Awards move uptown Carolopolis honors homes

This early 20th-century home at 191 Sans Souci St. won a Carolopolis award for its sensitive renovation.

Each year, the Preservation Society of Charleston honors what it considers the city’s best recent renovations and new architecture.

This year’s crop of winners are less notable perhaps for what they are, which is the usual interesting mix of homes and businesses, than where they are.

Almost half are outside the purview of the city’s Board of Architectural Review. In fact, one of them, Quarters C at 1300 Navy Way on the former Charleston Naval Base, isn’t even in the city of Charleston.

In other words, almost half were done correctly and admirably, at least by the society’s estimation, even though no one in government was looking over the owners’ shoulders.

Some examples include the handsome but modest houses at 191 Sans Souci St., 306 President St. and 6 Elmwood Ave.

And other winners were properties that were reviewed by the city’s Board of Architectural Review but that still are outside the Old and Historic District and relatively far from the trafficked tourist areas, such as 142 Spring St., 6 Amherst St. and 18 Hanover St.

This northward migration of the society’s Carolopolis awards, metal medallions that are about the same size as a salad plate and that have been given out since 1953, underscores a few trends.

Most obviously, it’s yet another sign of Charleston’s current prosperity, as more and more people arrive either to visit or make this their new home.

Most importantly, it shows how the city’s preservation ethic is spreading faster than local ordinances to protect historic buildings.

Kristopher King, the society’s president, says this year in particular the Carolopolis program is recognizing a lot of renovations in neighborhoods farther up the peninsula.

“We get incredibly encouraged by that,” he says. “The owners clearly recognize the positive contribution that preservation can have on the value of their properties and the quality of their neighborhoods.”

If age is an important indicator of historic value, then a new wave of buildings becomes historic each year, but local ordinances don’t change nearly as often.

What struck King and Assistant Director Robert Gurley is that these homeowners did thoughtful restorations because they wanted to, not because they had to.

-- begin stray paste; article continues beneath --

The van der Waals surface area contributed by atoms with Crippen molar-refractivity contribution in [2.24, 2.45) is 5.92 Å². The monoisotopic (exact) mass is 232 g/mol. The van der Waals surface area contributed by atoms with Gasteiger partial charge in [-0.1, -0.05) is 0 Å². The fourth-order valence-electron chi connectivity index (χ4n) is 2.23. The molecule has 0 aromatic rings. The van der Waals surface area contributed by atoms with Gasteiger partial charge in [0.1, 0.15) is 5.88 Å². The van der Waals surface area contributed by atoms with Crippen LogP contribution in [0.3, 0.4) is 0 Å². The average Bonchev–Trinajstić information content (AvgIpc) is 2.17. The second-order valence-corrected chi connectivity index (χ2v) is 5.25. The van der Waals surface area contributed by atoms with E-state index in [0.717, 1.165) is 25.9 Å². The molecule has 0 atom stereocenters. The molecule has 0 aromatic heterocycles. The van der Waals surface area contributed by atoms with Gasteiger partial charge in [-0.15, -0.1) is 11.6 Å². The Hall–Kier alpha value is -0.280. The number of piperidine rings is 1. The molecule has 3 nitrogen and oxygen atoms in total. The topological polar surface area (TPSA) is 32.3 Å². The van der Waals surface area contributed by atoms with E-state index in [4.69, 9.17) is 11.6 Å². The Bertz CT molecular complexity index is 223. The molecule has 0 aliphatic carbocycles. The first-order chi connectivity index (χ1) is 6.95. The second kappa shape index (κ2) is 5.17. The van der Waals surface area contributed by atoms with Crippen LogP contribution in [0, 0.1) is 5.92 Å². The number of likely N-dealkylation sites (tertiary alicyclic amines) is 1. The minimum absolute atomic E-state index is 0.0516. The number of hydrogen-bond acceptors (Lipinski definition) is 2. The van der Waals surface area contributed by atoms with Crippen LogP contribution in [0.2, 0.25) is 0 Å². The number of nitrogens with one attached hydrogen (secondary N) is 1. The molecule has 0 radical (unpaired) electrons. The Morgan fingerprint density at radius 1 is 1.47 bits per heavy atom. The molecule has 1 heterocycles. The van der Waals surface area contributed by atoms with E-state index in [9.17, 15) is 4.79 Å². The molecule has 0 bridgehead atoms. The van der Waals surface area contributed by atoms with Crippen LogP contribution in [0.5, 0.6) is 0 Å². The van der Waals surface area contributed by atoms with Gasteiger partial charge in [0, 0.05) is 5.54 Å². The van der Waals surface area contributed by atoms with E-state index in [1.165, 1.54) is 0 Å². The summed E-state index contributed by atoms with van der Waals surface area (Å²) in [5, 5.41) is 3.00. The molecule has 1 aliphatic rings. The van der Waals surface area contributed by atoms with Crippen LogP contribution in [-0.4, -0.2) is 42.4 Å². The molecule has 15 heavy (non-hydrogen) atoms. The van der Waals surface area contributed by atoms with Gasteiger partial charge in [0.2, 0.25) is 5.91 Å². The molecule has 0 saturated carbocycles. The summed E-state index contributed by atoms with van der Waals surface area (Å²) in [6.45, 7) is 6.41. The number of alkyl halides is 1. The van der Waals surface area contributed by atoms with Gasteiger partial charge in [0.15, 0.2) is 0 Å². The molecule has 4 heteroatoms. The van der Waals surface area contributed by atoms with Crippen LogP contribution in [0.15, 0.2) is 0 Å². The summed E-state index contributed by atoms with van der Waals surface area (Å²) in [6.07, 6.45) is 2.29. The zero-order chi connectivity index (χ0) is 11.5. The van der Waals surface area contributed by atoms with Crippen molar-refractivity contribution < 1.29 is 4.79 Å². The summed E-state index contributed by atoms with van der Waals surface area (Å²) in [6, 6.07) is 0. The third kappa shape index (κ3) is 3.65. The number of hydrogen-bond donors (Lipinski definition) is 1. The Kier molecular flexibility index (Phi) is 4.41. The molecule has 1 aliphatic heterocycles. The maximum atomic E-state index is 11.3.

“We hear a lot about the economic challenges of preservation, but when you see a lot of private efforts like this, it shows that there’s a direct and indirect return on value for doing good preservation,” King says.

Some might think that this good renovation work also lessens the need for more city oversight in its relatively newer (20th century) historic neighborhoods. If it’s not broke, don’t fix it. Or if it’s getting fixed right, don’t fret about it.

But Gurley and King are not inclined to agree. Just last week, the Board of Architectural Review had to stop demolition of a home at 25 Piedmont St. Homes on St. Margaret and Congress suffered partial demolition.

King says the city should, at the very least, consider expanding its National Register Historic District northward. Such a move would not automatically lead to BAR protection, but it would make it easier for homeowners to qualify for the state’s income tax break for significant exterior renovations on historic homes.

“From our perspective, having a level of review and protection is tremendously positive,” King says, and this year’s Carolopolis winners shouldn’t lessen the argument for that.

“I would argue what they’re showing is that it would be complementary to the efforts going on up there,” he says.

The call for more recognition and protection will continue to grow if there are more bad examples, but for now, it’s refreshing to recognize the good ones.

Other Carolopolis award winners include buildings at 105 Broad St., 282 King St., 513 King St., and the Woolfe St. Playhouse in the old Meddin Building at 32-34 Woolfe St.

Reach Robert Behre at 937-5771.